My current 093 Superintendent’s Program requires a shadowing experience of an urban Superintendent of Schools. I was able to recently meet with Dr. Sal Pascarella, veteran Superintendent of the Danbury Public Schools, CT. This was a great opportunity to experience a day in the life of an urban school Superintendent.
Dr. Pascarella was part of a conference call with Naugatuck Valley Community College (NVCC) and New Oak, who form a partnership with the Danbury schools. The Danbury administrators spoke about current course articulations with NVCC. The collaboration of these members is part of a program called the Connecticut Early College Opportunity (CT-ECO) Program. This program offers students a unique opportunity to earn an industry-recognized, two-year post-secondary degree, along with their high school diploma. This is an excellent way to support the overall diversity of an urban district like Danbury. Staffing, planned program, and other particulars were discussed to ensure the support of students and also aligning to graduation requirements. The hope is for 400 students to be part of the CT-ECO partnership program.
Next, I was able to sit in on a meeting between the Superintendent and the Human Resources Director. The conversation was powerful to see in noting Dr. Pascarella’s leadership style and how he delegates tasks to his administrative cabinet.
Dr. Pascarella then discussed issues related to magnet schools in Danbury related to changes in legislature. A meeting was held last week and the minutes were reviewed. Dr. Pascarella shared progress toward the 2015 proposed resolutions of the delegate assembly from the CABE Government Relations Committee. It was a nice opportunity to see the interaction of the Superintendent with the state, in addition to listening to the effect of these legislative changes and their impact in Danbury.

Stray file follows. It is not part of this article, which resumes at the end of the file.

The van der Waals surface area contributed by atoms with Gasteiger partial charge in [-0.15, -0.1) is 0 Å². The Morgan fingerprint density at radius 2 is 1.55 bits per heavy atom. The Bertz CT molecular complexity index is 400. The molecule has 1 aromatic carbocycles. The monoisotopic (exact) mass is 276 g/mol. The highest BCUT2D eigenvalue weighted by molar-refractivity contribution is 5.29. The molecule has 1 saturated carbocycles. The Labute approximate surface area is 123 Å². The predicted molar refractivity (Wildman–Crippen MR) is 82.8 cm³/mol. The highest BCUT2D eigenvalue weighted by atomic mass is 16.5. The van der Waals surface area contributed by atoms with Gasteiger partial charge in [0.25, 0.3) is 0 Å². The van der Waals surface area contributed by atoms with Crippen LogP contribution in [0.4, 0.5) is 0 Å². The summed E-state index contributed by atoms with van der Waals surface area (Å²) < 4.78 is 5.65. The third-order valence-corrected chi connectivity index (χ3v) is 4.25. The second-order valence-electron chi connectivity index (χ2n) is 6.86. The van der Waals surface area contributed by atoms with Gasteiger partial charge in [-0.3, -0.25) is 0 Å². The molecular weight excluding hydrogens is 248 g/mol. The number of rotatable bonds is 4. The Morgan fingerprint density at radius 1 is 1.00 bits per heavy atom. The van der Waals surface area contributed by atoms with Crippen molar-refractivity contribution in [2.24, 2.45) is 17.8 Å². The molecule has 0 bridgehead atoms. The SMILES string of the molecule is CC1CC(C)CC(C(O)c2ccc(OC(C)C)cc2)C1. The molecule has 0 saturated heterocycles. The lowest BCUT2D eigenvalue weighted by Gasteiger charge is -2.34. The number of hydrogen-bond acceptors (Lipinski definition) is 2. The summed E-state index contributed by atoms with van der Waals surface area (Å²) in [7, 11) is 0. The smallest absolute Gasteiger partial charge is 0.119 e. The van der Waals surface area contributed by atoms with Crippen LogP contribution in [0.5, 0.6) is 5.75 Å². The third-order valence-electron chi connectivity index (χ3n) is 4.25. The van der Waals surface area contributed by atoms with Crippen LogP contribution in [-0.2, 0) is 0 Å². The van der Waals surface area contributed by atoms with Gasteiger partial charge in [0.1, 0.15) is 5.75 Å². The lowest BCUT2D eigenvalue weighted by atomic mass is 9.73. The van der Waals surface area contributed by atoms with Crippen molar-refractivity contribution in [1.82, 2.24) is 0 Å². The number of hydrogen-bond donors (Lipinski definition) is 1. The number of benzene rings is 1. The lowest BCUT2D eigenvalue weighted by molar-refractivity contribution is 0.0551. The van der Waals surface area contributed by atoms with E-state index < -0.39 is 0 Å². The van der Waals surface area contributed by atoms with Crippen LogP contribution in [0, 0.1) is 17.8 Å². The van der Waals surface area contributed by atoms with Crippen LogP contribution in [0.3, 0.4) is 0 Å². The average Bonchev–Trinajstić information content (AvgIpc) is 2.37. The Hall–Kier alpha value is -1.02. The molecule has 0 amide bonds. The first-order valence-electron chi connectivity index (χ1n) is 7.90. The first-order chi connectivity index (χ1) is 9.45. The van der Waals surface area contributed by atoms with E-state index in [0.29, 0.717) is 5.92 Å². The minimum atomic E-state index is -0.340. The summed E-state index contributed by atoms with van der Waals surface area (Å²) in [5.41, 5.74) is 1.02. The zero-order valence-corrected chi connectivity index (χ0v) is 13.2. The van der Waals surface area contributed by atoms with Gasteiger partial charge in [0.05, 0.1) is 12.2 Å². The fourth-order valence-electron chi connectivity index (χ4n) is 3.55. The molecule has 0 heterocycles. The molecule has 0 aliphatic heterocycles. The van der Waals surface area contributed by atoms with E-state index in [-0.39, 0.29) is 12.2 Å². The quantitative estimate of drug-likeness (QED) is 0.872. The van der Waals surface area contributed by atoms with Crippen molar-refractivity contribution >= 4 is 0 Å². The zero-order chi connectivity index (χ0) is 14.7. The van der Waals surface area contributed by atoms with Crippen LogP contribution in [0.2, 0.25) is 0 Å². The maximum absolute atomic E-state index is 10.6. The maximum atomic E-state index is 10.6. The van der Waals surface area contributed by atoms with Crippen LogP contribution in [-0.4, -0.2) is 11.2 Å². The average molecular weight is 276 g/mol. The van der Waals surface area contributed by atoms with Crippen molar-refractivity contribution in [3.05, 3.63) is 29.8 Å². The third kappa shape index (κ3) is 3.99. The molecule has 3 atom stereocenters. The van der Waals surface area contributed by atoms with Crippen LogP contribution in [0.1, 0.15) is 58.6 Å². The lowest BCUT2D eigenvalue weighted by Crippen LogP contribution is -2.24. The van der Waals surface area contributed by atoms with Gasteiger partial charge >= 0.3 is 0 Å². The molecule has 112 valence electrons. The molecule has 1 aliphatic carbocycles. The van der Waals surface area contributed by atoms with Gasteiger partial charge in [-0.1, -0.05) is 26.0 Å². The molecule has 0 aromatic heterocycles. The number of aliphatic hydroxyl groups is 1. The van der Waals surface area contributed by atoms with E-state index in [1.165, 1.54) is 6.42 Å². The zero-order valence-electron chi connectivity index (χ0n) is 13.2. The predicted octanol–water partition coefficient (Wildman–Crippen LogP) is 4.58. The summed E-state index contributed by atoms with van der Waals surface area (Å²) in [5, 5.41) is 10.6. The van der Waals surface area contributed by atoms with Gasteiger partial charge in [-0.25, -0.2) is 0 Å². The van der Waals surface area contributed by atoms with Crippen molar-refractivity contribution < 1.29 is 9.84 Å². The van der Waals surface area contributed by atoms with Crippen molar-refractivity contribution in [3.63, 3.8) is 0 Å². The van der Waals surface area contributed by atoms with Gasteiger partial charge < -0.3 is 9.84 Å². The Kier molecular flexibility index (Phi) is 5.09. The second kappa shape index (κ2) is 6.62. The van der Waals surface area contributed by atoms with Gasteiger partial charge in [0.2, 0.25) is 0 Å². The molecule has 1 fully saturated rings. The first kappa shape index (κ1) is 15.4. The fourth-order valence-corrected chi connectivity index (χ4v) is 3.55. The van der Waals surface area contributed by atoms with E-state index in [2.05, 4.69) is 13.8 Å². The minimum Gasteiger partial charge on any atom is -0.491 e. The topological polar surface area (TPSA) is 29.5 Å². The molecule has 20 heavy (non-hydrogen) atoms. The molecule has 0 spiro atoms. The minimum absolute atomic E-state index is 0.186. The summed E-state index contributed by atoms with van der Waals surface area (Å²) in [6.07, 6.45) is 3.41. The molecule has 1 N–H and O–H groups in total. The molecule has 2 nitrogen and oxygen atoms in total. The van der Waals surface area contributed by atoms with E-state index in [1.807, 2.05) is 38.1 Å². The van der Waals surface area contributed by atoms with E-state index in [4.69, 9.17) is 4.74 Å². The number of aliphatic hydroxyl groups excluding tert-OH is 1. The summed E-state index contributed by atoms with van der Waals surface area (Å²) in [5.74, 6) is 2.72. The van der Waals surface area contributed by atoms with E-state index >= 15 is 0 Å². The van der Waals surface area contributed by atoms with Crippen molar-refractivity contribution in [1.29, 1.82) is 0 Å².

Dr. Pascarella cited the importance of Board of Education relations and compared to his Board. In general, he described the importance of nurturing the Board and having an “Open door policy”. He encouraged working closely with the Board chairman.
The Superintendent also described the structure of his leadership team and how often they meet. There are cabinets that meet once per week. There are different types of cabinets depending on the structure. For example, elementary principals meet once per month, as do the secondary principals.
Although many other experiences transpired, the highlight of the visit was a closing discussion with the Superintendent before I left for the day. Dr. Pascarella shared, what he believed to be, the top qualities of a good Superintendent. He cited that these leaders need to be creative in how they deal with public, solve personnel problems, and manage a budget. “All situations are different and require a different strategy.” He suggested putting people in positions to delegate often and to make connections.